Here's Why The CBA's Head Of Forex Strategy Says The Aussie Dollar's Fall Is Not Over Yet

Getty/ Kevin Winter

The Aussie dollar has fallen heavily recently from a high of 0.8907 just seven sessions ago to a low yesterday of 0.8550.

It’s a fall that the CBA say will continue with Richard Grace, CBA’s head of currency strategy, writing in a note to clients that the Aussie dollar will not “remain immune” to the move toward a stronger US dollar.

AUD/USD cannot remain immune to the presence of a very strong and persistent global bid for USDs. Furthermore, the demand and currency adjustment in favour of the USD vis-à-vis the JPY and EUR appears set to remain in place for at least twelve months; and more likely a number of years. Consequently, with upward pressure on the USD, then AUD/USD must move lower, even if AUD continues to hold up relatively well on a trade-weighted basis.

As well as the US dollar’s strength as a downward force on the Aussie, Grace cites other factors also working against the Aussie dollar, including:

Lower global commodity prices
“Downward revisions to global growth and large-scale increased global commodity supply are applying downward pressure to iron ore and energy prices,” Grace says and after a fall of 24% from the peak Australia’s terms of trade is about to “record another fall in the current quarter.”

This, Grace says “remains one of the most reliable long-run guides for the AUD, and it is suggesting a lower AUD.”

Australia-US yields spreads moving lower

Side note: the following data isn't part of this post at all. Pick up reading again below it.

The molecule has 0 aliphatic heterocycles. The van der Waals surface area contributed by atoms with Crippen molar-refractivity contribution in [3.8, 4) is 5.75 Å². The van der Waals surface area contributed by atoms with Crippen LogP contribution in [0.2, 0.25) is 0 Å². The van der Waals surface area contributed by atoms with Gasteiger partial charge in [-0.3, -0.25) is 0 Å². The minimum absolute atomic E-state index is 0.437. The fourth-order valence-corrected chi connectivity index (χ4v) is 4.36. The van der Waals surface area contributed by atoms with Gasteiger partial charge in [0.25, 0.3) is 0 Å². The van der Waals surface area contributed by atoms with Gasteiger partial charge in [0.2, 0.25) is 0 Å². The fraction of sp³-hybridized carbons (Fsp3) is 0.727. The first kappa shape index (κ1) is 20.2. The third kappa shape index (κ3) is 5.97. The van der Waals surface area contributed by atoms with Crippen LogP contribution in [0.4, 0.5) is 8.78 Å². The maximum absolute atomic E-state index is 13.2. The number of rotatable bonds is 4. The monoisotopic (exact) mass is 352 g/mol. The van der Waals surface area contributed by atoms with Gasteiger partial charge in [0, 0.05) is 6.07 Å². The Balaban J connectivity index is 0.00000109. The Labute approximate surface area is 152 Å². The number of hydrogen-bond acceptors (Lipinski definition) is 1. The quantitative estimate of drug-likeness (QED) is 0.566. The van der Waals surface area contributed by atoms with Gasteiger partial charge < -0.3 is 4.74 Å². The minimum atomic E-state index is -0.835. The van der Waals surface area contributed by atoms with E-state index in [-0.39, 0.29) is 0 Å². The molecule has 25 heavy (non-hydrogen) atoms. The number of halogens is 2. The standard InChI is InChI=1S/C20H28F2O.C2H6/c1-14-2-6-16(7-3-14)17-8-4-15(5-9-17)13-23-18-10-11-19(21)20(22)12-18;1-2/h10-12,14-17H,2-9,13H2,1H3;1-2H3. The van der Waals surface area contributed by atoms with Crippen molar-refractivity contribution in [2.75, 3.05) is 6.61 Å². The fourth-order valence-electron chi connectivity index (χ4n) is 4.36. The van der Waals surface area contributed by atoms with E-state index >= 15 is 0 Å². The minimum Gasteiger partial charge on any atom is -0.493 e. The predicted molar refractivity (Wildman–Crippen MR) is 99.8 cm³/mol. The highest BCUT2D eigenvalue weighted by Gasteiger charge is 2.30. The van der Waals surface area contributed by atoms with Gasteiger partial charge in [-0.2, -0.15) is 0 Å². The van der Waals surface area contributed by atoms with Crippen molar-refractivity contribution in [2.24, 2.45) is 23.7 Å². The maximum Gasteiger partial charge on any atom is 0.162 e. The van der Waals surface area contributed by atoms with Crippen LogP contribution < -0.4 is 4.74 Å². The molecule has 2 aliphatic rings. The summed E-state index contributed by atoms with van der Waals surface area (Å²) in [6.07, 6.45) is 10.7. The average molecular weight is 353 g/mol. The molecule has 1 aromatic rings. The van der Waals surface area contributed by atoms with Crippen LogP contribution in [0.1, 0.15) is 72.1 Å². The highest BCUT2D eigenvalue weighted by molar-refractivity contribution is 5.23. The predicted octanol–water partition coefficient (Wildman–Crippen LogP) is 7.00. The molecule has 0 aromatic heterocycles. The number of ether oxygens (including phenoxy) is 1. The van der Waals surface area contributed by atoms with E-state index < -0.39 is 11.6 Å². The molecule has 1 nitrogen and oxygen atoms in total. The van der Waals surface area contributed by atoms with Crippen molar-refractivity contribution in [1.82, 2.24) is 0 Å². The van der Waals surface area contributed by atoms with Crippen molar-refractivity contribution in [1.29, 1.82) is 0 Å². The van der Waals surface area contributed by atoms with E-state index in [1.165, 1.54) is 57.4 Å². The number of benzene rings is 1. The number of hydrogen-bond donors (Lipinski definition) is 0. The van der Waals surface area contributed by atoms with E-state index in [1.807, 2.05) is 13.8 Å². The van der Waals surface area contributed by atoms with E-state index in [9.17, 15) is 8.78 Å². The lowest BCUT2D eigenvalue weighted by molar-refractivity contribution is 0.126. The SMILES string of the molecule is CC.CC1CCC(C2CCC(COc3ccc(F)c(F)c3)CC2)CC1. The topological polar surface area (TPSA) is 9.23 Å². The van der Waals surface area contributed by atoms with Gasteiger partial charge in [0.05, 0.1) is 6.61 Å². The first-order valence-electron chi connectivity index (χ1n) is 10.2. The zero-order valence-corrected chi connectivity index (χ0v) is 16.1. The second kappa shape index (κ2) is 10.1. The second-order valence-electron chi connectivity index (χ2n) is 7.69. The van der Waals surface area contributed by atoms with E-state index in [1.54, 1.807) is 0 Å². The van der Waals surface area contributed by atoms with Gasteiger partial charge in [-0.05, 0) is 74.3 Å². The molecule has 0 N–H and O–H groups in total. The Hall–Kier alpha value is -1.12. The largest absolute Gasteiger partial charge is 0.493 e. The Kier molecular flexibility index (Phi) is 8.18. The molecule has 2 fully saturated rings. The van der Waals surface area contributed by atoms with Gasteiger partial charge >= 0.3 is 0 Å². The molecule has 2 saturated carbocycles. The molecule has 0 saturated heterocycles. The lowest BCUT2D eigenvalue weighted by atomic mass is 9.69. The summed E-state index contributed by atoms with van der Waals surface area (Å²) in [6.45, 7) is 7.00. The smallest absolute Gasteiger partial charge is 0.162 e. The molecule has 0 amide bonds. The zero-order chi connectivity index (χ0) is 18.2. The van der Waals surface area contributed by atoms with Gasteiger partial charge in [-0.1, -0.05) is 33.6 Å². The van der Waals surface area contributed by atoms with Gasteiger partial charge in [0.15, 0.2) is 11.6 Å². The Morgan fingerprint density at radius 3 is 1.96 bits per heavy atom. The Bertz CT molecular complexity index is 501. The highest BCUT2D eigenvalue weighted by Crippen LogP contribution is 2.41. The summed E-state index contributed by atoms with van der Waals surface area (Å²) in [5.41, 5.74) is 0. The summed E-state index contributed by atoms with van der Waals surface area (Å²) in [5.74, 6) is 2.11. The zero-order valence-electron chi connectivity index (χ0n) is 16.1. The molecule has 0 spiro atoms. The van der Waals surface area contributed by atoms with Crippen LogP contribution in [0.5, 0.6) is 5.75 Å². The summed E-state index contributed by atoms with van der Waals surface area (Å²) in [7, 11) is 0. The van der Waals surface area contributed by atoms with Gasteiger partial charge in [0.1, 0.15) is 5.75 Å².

Grace says that “Australia’s two-year bond yield has again moved below the RBA’s cash rate. At any point in the interest rate cycle, this event typically puts downward pressure on the AUD.”

He adds that while the current spread narrowing is not “technically a fresh cyclical low”, there are two reasons the pressure remains on the Aussie.

(1) The RBA’s cash rate in June 2012 was 100 bpts higher at 3.50% than it is today; and (2) Australia’s terms of trade was 20% higher in June 2012 than it is today. On both of these measures, AUD should be lower today.

The Fed Is Going To Raise Rates

Grace says that there is a risk for the Aussie dollar in the RBA’s “period of stability”.

“After all, this monetary policy guidance from the RBA and the current market pricing for RBA interest rates corresponds well with the timetable of the mining investment downturn completing the remaining two‑thirds of the downturn, and the RBA’s forecast of the Australian unemployment rate peaking in early 2016,” Grace says.

In this environment, the Fed’s move to increase interest rates and the natural impact that should have on US dollar demand is a downward force on the Aussie.

If the Fed lifts interest rates in June 2015, as we anticipate, then downward pressure on the Australia‑US two‑year bond spread will be maintained and brought forward in a rather aggressive manner. This narrowing in Australia‑US interest rate spreads will continue to apply downward pressure on AUD/USD.

It all means that the Aussie dollar’s fall isn’t over yet. And while Grace is mega-bearish, in a Morgan Stanley 76 cent way, he does say the fact the “AUD typically undertakes a 20.5% annual trading range (it has averaged this every year since the currency floated in December 1983)” means that the “we will see low 0.8000’s trade, sooner than forecast.

“We suggest maintaining a strategy of selling into rallies on the AUD/USD.”

That’s about as bearish as an Aussie major bank gets.

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